Wednesday, August 22, 2007

Ninth wave theory

By chance I came across this web site today that asks the question “What are the most popular cruise ship destinations?” I am not interested in the answer to this question, but on this page there is a sidebar entitled “Rogue waves common in Gulf of Mexico” that caught my attention because it has this excerpt:
...the ninth wave theory. As these waves converge occasionally the ninth wave of the ninth wave from one ongoing movement of water hits another one at the exact same time in a certain place into this causes a huge wave ...
Click on this sidebar led to another web page that has this caveat:
Now rogue waves caused from the ninth wave theory are not proven and it is highly skeptical that this is even true. However if you ask a surfer about such scenarios they often consider this theory to be very viable. Oceanographers and wave research specialists disagree and do not believe that this ninth wave thing is possible with rogue waves scenarios.
Not being a surfer myself and never has the opportunity to know one, I have no idea what do the surfers think. But I am intrigued about this ninth wave thing, where does it come from?

I found two reliable sources that can attest to the fact they did not made it up. One source may be more pleasing to the water wave aficionados -- it is actually come from George Gabriel Stokes (1819-1903). In this 2005 Annual Review of Fluid Mechanics article by Alex Craik which included this story recalled by Stokes' daughter, Mrs. Laurence Humphry,
There was a cave called the Land Cave which we always visited after storms had been ploughing up the Atlantic. It had a sort of window opening into it from the land, so that we could see the great waves come in. . . He made a good many wave-observations there, not about steep sea-waves, for that was much earlier, but I think he was trying to find out the relation of the waves to one another and why the ninth wave was so much larger than the others. He told me that he was nearly carried away by one of these great waves when bathing as a boy off the coast of Sligo, and this first attracted his attention to waves.
I added the bold italic emphasize. So this ninth wave thing must be a widely known depiction in Stokes time.

Another source is more literary, it is from the Idylls of the King: The coming of Arthur by Lord Alfred Tennyson (1809-1892) as:
. . . And then the two Dropt to the cove,
and watched the great sea fall,
Wave after wave,
each mightier than the last,
Till last, a ninth one,
gathering half the deep And full of voices,
slowly rose and plunged Roaring,
and all the wave was in a flame: . . .
So if any, this ninth wave thing is likely to be at least an old British legend. Somehow the number seems to have been reduced through out the years. The one I heard most frequently has been the seventh. At any rate the description in that sidebar that "As these waves converge occasionally the ninth wave of the ninth wave from one ongoing movement of water hits another one at the exact same time in a certain place into this causes a huge wave" is just about the most understandable explanation of linear superposition principle for freaque waves one can pass along. For a more academical account of the current state of the art of freaque waves research, however, I highly recommend this web article by Prof. Dysthe and his collaborators.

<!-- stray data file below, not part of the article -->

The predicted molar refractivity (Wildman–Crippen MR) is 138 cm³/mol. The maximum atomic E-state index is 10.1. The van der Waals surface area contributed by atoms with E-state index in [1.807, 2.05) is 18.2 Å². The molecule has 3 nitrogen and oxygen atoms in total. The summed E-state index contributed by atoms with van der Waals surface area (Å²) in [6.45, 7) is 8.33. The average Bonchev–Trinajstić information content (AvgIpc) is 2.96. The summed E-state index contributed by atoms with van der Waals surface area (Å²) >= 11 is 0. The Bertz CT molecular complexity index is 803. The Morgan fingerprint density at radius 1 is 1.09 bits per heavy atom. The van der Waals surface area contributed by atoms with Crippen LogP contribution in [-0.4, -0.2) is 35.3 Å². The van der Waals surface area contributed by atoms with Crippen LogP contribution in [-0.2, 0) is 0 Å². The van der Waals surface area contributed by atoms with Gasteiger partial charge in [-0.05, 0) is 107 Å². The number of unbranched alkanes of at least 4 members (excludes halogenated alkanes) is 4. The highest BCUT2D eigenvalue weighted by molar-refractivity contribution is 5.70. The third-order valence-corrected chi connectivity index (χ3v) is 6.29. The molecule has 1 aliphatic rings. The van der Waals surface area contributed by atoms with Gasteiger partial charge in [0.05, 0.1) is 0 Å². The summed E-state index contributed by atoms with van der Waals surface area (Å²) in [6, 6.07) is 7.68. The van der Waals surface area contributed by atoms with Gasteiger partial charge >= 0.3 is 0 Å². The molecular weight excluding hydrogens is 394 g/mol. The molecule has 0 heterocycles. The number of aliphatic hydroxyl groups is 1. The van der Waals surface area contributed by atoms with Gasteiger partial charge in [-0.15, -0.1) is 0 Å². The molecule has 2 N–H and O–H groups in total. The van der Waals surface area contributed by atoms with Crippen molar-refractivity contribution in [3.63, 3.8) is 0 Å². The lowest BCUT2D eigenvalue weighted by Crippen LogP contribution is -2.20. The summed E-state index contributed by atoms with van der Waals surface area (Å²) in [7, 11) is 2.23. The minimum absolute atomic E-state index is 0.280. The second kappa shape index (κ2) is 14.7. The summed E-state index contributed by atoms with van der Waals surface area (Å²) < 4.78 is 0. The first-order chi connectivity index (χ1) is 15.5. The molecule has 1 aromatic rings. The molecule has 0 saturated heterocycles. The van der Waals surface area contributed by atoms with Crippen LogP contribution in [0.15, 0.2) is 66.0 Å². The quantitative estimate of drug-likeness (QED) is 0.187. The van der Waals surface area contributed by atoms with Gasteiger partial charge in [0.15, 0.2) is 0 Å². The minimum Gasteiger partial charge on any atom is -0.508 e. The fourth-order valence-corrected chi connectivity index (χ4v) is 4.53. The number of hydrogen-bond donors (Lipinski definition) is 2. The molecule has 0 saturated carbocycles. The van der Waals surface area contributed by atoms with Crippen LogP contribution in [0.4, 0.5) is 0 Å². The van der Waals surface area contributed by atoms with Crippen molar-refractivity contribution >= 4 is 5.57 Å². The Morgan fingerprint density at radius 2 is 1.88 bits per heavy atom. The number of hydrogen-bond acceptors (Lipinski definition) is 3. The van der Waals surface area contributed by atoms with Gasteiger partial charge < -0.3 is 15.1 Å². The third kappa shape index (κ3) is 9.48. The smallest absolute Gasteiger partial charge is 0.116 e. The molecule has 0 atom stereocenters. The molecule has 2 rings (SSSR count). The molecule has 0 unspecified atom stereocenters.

Anonymous said...

See also "ninth wave" references in ancient Irish mythology.


Anonymous said...

Poem by Stacie Harmon

The scent of sea salt and the build of a wave;
The shifting sand depicts the way we behave.
The yearlong voyage of three times three;
A search for significance may be the key.

Each wave has a focus of depth and conception;
It’s up to us to define our thoughts and perception.
A lesson in balance is taught by the tide;
If you allow it to lift you, the journey’s a ride!

The exhilaration you feel pulls you out of the cave.
A rush of adrenaline describes the Ninth Wave.
Your new found zeal leaves you feeling ambitious;
Ah … The flavor of oxygen is now sweet and delicious.

Anonymous said...

Haven been a surfer in the pacific NW when the waves get above 4-5 ft you can count waves and know the ninth one will be larger by a couple of ft their by braking sooner then the rest

Dave said...

Little late (sorry) but I was just looking into this myself, having seen the amazing painting by Ivan Aivazovsky in the Russian Museum in St. Petersburg called (you guessed it) 'The Ninth Wave'

That's in 1850 - and in a non-Anglophone nation (I'll have to check the translation though).

Dave said...

Just checked the translation: the original Russian title is 'Девятый вал' - The Tenth Wave. But the meaning is, I supposed translated in the giving it the title 'The Ninth Wave'.

Perhaps the Baltic is a 'Tenth Wave' sea?

Anonymous said...

Dave, your Russian is out by one letter - Девятый (devyatiy) is indeed ninth, tenth would be Деcятый (desyatiy).

Viagra Online said...

It is indeed interesting, I love to read theories, some are very crazy and almost insane, but others are just so good and very well planned.

Anonymous said...

heard of the mayan calendar to be related to the 9th wave. anyway I dug the mythological and symbolical aspect of the 9th wave since I have watched this video also dealing with humanity's and life's origin, the ark, alpha and omega and especially the 9th wave.

it's actually a music video by Robert van Oz but still I did the deeper meaning of the 9th wave through this one in combination with biblical opinion of origin.

Anonymous said...

This is the burial stanza for our Welsh Gwalchmai,also known as Gawain in Folklore.

The grave of Gwalchmai is in Peryddon,
Where the ninth wave flows:

I take this to mean the most inland a rogue wave would push..?